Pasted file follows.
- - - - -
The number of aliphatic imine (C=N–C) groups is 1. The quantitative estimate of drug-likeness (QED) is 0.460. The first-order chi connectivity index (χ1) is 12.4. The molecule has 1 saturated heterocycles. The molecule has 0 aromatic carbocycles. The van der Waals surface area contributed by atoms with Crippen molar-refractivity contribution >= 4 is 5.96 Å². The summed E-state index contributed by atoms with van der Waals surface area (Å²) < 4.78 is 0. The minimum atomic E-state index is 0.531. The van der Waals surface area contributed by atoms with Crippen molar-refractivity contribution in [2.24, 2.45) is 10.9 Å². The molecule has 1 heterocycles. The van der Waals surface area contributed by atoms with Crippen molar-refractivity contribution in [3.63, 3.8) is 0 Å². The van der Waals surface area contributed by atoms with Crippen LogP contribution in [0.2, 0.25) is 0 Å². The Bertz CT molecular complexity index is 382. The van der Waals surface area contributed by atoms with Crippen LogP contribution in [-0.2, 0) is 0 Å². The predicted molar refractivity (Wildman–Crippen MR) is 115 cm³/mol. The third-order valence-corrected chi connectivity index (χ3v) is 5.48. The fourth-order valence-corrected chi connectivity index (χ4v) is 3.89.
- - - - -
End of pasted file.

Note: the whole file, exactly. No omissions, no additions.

The number of aliphatic imine (C=N–C) groups is 1. The quantitative estimate of drug-likeness (QED) is 0.460. The first-order chi connectivity index (χ1) is 12.4. The molecule has 1 saturated heterocycles. The molecule has 0 aromatic carbocycles. The van der Waals surface area contributed by atoms with Crippen molar-refractivity contribution >= 4 is 5.96 Å². The summed E-state index contributed by atoms with van der Waals surface area (Å²) < 4.78 is 0. The minimum atomic E-state index is 0.531. The van der Waals surface area contributed by atoms with Crippen molar-refractivity contribution in [2.24, 2.45) is 10.9 Å². The molecule has 1 heterocycles. The van der Waals surface area contributed by atoms with Crippen molar-refractivity contribution in [3.63, 3.8) is 0 Å². The van der Waals surface area contributed by atoms with Crippen LogP contribution in [0.2, 0.25) is 0 Å². The Bertz CT molecular complexity index is 382. The van der Waals surface area contributed by atoms with Crippen LogP contribution in [-0.2, 0) is 0 Å². The predicted molar refractivity (Wildman–Crippen MR) is 115 cm³/mol. The third-order valence-corrected chi connectivity index (χ3v) is 5.48. The fourth-order valence-corrected chi connectivity index (χ4v) is 3.89.